assume that because each Gospel records
an entry of the Lord into Jerusalem the
four accounts must be identical
because they are similar:
and therefore conclude that because
they differ in certain particulars
there are "discrepancies".
if we treat them in their chronological sequences,
and have regard to the antecedent
and consequent circumstances,
the supposed discrepancies will disappear,
and the similar,
expressions will be seen to be
necessary to the different events.
In this present case,
one entry (Matthew
takes place before the other,
which is recorded in (Mark
1. In Matthew the Lord
had actually arrived at Bethphage.
In Luke He "was come nigh"
in Mark "they were approaching"
2. In Matthew the village lay just
off the road (apenanti);
in Luke and Mark it was below them,
and opposite (katenanti).
3. In the former,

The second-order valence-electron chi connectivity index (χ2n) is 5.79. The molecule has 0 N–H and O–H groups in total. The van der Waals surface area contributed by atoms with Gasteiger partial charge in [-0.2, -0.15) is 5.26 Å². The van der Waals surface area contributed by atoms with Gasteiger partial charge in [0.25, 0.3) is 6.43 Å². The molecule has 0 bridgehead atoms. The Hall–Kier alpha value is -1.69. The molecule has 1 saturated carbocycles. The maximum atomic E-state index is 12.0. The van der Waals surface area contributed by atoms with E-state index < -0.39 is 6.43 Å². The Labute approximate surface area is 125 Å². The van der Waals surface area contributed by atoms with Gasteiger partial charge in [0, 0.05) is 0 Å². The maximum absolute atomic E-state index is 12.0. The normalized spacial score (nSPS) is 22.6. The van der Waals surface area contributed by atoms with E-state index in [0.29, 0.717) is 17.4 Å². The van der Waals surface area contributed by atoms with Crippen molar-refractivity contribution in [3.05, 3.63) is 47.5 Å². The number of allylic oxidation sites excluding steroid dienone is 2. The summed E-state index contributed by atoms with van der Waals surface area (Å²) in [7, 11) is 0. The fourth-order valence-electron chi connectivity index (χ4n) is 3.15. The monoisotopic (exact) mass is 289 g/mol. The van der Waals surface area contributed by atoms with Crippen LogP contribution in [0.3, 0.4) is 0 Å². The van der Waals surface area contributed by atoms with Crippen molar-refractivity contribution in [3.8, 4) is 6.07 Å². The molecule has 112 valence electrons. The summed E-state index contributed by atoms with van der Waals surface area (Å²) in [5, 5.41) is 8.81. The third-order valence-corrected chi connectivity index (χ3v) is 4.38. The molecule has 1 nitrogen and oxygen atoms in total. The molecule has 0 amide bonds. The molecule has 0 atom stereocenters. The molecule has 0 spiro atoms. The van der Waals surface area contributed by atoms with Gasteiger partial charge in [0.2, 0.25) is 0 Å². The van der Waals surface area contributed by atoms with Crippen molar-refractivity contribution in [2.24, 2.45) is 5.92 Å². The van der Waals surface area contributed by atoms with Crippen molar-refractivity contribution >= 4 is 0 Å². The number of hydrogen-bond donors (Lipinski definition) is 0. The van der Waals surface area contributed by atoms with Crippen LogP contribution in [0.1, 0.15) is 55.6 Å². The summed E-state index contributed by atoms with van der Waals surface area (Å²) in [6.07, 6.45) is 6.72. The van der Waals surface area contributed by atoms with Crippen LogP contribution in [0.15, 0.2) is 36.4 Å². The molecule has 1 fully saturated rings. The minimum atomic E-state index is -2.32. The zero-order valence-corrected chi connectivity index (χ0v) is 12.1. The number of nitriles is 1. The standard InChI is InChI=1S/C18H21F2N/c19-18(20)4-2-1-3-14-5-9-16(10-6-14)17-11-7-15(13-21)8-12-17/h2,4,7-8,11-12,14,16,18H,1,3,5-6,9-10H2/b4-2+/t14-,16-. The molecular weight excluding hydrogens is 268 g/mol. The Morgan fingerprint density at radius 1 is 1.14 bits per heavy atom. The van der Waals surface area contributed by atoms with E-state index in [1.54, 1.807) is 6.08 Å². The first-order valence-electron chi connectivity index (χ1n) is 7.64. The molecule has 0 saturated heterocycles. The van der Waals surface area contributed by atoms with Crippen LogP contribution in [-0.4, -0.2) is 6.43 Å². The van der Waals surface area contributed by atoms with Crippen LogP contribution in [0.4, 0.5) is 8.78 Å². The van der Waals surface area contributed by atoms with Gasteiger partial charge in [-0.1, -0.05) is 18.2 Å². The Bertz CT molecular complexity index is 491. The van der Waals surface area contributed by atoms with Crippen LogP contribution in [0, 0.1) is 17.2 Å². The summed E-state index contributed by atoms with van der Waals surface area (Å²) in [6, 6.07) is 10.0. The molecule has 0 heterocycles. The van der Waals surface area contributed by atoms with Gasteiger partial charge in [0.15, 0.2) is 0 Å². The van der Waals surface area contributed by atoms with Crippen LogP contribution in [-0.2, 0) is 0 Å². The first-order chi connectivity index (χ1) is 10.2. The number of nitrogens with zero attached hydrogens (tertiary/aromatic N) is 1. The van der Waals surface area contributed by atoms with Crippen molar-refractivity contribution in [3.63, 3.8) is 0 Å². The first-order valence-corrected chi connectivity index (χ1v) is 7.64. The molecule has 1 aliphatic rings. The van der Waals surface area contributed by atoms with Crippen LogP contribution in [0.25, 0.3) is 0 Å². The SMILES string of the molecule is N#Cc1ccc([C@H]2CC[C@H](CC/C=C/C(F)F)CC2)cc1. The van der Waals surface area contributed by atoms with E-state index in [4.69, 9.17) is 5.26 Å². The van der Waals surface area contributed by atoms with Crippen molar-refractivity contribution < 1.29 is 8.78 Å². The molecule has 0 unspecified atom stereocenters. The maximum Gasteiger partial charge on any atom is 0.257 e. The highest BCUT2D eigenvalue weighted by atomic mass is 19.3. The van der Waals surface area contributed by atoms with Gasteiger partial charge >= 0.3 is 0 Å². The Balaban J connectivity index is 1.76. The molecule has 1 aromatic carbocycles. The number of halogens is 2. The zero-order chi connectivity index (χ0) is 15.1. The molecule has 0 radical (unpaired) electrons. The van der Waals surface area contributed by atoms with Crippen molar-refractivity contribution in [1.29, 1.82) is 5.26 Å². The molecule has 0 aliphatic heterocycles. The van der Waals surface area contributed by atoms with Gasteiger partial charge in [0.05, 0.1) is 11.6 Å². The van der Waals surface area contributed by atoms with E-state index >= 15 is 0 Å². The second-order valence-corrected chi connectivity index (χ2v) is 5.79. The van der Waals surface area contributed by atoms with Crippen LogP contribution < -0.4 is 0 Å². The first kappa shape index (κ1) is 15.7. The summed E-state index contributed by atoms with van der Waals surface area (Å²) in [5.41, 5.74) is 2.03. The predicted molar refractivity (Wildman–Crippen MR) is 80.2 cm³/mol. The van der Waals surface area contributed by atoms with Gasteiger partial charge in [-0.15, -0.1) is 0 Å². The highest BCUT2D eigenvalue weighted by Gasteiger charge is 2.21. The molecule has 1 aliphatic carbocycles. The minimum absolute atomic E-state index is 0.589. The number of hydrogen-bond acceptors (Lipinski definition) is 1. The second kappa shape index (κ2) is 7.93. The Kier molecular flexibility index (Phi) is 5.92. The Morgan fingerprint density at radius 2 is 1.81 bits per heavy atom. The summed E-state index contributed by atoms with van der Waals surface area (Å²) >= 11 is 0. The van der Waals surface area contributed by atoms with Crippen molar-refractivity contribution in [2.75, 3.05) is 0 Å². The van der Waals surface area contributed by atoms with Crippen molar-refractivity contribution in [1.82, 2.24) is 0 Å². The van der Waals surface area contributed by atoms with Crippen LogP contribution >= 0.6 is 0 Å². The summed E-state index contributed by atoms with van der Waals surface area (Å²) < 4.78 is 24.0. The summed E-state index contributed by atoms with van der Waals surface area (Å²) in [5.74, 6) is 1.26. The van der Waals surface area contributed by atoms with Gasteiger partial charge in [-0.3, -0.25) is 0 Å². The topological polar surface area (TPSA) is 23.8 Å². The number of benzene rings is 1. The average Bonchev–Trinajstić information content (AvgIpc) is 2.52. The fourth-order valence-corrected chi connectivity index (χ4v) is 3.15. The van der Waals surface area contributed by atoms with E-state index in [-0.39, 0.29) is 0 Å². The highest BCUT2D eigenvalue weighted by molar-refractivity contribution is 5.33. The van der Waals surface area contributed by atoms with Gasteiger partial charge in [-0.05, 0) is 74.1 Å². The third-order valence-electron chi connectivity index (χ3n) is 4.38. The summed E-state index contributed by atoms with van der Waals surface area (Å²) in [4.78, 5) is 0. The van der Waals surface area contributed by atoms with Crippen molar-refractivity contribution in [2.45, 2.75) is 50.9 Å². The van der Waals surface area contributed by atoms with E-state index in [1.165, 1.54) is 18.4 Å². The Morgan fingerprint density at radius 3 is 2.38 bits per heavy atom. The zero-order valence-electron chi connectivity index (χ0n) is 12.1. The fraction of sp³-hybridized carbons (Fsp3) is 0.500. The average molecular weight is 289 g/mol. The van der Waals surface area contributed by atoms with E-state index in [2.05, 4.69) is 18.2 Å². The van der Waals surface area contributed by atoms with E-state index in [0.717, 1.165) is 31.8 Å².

two animals were sent for and used;
in the latter, only one.
4. In the former,
the prophecy of Zechariah
which required the two animals,
is said to have been fulfilled;
in the latter,
the prophecy was not said to be fulfilled,
and only so much of it is quoted
as agrees with it.
5. The former seems
to have been unexpected,
for "all the city was moved,
saying, 'Who is this?'"
while, if there was only one entry,
the two accounts are inexplicable,
seeing that the later and subsequent
entry was prepared for:
much people in the city
"heard that He was coming",
and "went forth to meet Him"
The latter, therefore,
was the great formal entry of the Lord,
called "the Triumphal Entry",
which took place on what is called
The significance of the
and the one,
seems to be this:—
The first had special
reference to the whole work of His mission.
He came on the ass with its unbroken colt,
the clothes being put some on one and some on the other,
and the Lord sitting on
(not on both beasts).
He came to cleanse the Temple,
and make His final presentation
of the King and the Kingdom.
But when He came on the
colt—it was in judgment,
to pronounce the doom on the city;
and on the nation.
When He appears again
it will be to a nation which will
then say (as the result of Zechariah
"Blessed is He that cometh
in the name of the Lord"
For the events of the
"six days before the Passover",
see Appendix 156;
and the notes on the various passages.